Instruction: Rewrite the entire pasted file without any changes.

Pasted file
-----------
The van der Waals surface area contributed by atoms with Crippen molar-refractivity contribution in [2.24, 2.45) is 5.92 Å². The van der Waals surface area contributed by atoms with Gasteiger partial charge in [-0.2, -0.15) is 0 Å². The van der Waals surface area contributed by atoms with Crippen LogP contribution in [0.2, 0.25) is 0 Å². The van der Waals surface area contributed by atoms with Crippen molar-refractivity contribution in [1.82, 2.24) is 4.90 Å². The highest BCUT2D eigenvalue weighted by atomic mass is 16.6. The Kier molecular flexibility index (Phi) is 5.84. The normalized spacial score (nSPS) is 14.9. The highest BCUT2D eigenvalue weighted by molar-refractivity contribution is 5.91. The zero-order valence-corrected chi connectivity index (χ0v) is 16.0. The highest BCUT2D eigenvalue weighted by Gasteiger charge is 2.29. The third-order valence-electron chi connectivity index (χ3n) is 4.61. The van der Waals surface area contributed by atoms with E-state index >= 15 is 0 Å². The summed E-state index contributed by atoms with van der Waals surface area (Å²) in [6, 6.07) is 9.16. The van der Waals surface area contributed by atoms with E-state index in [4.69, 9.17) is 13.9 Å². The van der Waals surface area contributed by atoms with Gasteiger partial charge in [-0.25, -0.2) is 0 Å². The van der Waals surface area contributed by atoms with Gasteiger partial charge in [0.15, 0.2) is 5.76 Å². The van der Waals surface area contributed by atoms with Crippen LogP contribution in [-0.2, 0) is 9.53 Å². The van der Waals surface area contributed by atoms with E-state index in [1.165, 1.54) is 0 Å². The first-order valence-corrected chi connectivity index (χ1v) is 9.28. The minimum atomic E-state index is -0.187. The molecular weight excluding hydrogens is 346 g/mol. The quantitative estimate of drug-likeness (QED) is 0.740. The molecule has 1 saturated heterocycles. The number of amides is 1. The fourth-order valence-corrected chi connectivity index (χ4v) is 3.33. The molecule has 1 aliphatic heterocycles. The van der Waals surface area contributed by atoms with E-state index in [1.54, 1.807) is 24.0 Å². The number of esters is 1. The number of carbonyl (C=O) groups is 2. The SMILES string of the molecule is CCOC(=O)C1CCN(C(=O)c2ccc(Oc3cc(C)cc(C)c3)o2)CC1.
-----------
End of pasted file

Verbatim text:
The van der Waals surface area contributed by atoms with Crippen molar-refractivity contribution in [2.24, 2.45) is 5.92 Å². The van der Waals surface area contributed by atoms with Gasteiger partial charge in [-0.2, -0.15) is 0 Å². The van der Waals surface area contributed by atoms with Crippen LogP contribution in [0.2, 0.25) is 0 Å². The van der Waals surface area contributed by atoms with Crippen molar-refractivity contribution in [1.82, 2.24) is 4.90 Å². The highest BCUT2D eigenvalue weighted by atomic mass is 16.6. The Kier molecular flexibility index (Phi) is 5.84. The normalized spacial score (nSPS) is 14.9. The highest BCUT2D eigenvalue weighted by molar-refractivity contribution is 5.91. The zero-order valence-corrected chi connectivity index (χ0v) is 16.0. The highest BCUT2D eigenvalue weighted by Gasteiger charge is 2.29. The third-order valence-electron chi connectivity index (χ3n) is 4.61. The van der Waals surface area contributed by atoms with E-state index >= 15 is 0 Å². The summed E-state index contributed by atoms with van der Waals surface area (Å²) in [6, 6.07) is 9.16. The van der Waals surface area contributed by atoms with E-state index in [4.69, 9.17) is 13.9 Å². The van der Waals surface area contributed by atoms with Gasteiger partial charge in [-0.25, -0.2) is 0 Å². The van der Waals surface area contributed by atoms with Gasteiger partial charge in [0.15, 0.2) is 5.76 Å². The van der Waals surface area contributed by atoms with Crippen LogP contribution in [-0.2, 0) is 9.53 Å². The van der Waals surface area contributed by atoms with E-state index in [1.165, 1.54) is 0 Å². The first-order valence-corrected chi connectivity index (χ1v) is 9.28. The minimum atomic E-state index is -0.187. The molecular weight excluding hydrogens is 346 g/mol. The quantitative estimate of drug-likeness (QED) is 0.740. The molecule has 1 saturated heterocycles. The number of amides is 1. The fourth-order valence-corrected chi connectivity index (χ4v) is 3.33. The molecule has 1 aliphatic heterocycles. The van der Waals surface area contributed by atoms with E-state index in [1.54, 1.807) is 24.0 Å². The number of esters is 1. The number of carbonyl (C=O) groups is 2. The SMILES string of the molecule is CCOC(=O)C1CCN(C(=O)c2ccc(Oc3cc(C)cc(C)c3)o2)CC1.